+ ((u_3 - u_n3) / k)*v_3*dx + dot(w, grad(u_3))*v_3*dx \
- f_1*v_1*dx - f_2*v_2*dx - f_3*v_3*dx

# Create time series for reading velocity data
timeseries_w = TimeSeries('navier_stokes_cylinder/velocity_series')

# Create VTK files for visualization output
vtkfile_u_1 = File('reaction_system/u_1.pvd')
vtkfile_u_2 = File('reaction_system/u_2.pvd')
vtkfile_u_3 = File('reaction_system/u_3.pvd')

# Create progress bar
progress = Progress('Time-stepping')
set_log_level(PROGRESS)

# Time-stepping
t = 0
for n in range(num_steps):

# Update current time
t += dt

timeseries_w.retrieve(w.vector(), t)

# Solve variational problem for time step
solve(F == 0, u)

# Save solution to file (VTK)
_u_1, _u_2, _u_3 = u.split()
vtkfile_u_1 << (_u_1, t)
vtkfile_u_2 << (_u_2, t)
vtkfile_u_3 << (_u_3, t)

# Update previous solution
u_n.assign(u)

# Update progress bar
progress.update(t / T)

# Hold plot
interactive()


This example program can be found in the file ft09_reaction_system.py.

Finally, we comment on three important techniques that are very useful when working with systems of PDEs: setting initial conditions, setting boundary conditions, and extracting components of the system for plotting or postprocessing.

### Setting initial conditions for mixed systems

In our example, we did not need to worry about setting an initial condition, since we start with $$u_1 = u_2 = u_3 = 0$$. This happens automatically in the code when we set u_n = Function(V). This creates a Function for the whole system and all degrees of freedom are set to zero.

If we want to set initial conditions for the components of the system separately, the easiest solution is to define the initial conditions as a vector-valued Expression and then project (or interpolate) this to the Function representing the whole system. For example,

u_0 = Expression(('sin(x)', 'cos(x*x)', 'exp(x)'), degree=1)
u_n = project(u_0, V)


This defines $$u_1$$, $$u_2$$, and $$u_2$$ to be the projections of $$\sin x$$, $$\cos (xy)$$, and $$\exp(y)$$, respectively.

### Setting boundary conditions for mixed systems

In our example, we also did not need to worry about setting boundary conditions since we used a natural Neumann condition. If we want to set Dirichlet conditions for individual components of the system, this can be done as usual by the class DirichletBC, but we must specify for which subsystem we set the boundary condition. For example, to specify that $$u_2$$ should be equal to $$xy$$ on the boundary defined by boundary, we do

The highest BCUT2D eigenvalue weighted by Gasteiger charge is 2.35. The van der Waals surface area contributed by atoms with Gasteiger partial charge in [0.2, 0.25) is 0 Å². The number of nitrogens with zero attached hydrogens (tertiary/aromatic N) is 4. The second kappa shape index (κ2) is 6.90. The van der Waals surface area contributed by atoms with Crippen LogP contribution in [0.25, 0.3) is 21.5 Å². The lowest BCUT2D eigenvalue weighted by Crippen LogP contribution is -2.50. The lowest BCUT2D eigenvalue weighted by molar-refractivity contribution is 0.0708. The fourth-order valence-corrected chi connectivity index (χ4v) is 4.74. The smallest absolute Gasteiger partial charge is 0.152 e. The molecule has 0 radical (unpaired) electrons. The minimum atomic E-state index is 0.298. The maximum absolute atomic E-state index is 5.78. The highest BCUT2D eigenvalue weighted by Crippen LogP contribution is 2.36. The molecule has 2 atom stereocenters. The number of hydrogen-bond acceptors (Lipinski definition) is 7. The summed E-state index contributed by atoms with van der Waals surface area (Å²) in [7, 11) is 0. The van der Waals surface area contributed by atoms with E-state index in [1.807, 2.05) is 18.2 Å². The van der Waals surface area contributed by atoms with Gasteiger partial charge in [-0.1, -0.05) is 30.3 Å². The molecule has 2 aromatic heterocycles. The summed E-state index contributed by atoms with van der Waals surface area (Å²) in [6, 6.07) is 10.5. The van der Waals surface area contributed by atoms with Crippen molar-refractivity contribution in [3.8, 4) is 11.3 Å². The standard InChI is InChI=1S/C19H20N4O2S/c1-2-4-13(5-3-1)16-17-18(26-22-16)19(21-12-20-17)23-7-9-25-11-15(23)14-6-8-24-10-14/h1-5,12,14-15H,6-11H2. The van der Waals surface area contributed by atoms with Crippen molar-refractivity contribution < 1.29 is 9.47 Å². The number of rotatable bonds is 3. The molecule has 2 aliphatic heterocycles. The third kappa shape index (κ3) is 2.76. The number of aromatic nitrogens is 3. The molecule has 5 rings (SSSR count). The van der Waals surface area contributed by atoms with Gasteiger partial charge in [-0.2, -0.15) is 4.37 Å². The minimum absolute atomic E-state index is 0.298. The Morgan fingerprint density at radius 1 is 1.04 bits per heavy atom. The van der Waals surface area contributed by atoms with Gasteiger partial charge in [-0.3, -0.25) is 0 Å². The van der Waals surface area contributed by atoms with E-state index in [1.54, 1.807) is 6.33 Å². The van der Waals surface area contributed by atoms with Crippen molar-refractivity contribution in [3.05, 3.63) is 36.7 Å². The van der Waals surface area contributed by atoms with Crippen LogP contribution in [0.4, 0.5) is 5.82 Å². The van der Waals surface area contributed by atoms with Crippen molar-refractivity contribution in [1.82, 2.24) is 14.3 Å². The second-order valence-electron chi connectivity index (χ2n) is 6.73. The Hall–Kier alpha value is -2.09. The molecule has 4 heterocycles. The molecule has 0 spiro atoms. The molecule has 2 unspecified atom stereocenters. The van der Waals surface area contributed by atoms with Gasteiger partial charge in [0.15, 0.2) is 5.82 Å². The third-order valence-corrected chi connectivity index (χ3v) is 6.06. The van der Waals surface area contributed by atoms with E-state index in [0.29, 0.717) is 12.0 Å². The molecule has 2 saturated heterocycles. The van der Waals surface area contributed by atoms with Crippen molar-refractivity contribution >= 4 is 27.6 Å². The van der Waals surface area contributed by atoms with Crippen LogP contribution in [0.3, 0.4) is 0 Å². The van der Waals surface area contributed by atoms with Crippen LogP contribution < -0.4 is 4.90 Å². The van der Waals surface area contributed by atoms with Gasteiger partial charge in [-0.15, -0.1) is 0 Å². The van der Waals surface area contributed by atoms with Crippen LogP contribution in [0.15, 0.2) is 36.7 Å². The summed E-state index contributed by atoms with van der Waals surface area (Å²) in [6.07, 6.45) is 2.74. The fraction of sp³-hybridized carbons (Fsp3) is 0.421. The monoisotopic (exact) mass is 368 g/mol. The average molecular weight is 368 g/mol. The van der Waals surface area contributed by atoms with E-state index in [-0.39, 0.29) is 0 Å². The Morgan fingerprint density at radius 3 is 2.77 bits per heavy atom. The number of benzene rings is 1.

u_D = Expression('x*x', degree=1)
bc = DirichletBC(V.sub(1), u_D, boundary)


The object bc or a list of such objects containing different boundary conditions, can then be passed to the solve function as usual. Note that numbering starts at $$0$$ in FEniCS so the subspace corresponding to $$u_2$$ is V.sub(1).

### Accessing components of mixed systems

If u is a Function defined on a mixed function space in FEniCS, there are several ways in which u can be split into components. Above we already saw an example of the first of these:

u_1, u_2, u_3 = split(u)


This extracts the components of u as symbols that can be used in a variational problem. The above statement is in fact equivalent to

u_1 = u
u_2 = u
u_3 = u


Note that u is not really a Function object, but merely a symbolic expression, just like grad(u) in FEniCS is a symbolic expression and not a Function representing the gradient. This means that u_1, u_2, u_3 can be used in a variational problem, but cannot be used for plotting or postprocessing.

To access the components of u for plotting and saving the solution to file, we need to use a different variant of the split function:

u_1_, u_2_, u_3_ = u.split()


This returns three subfunctions as actual objects with access to the common underlying data stored in u, which makes plotting and saving to file possible. Alternatively, we can do

u_1_, u_2_, u_3_ = u.split(deepcopy=True)


which will create u_1_, u_2_, and u_3_ as stand-alone Function objects, each holding a copy of the subfunction data extracted from u. This is useful in many situations but is not necessary for plotting and saving solutions to file.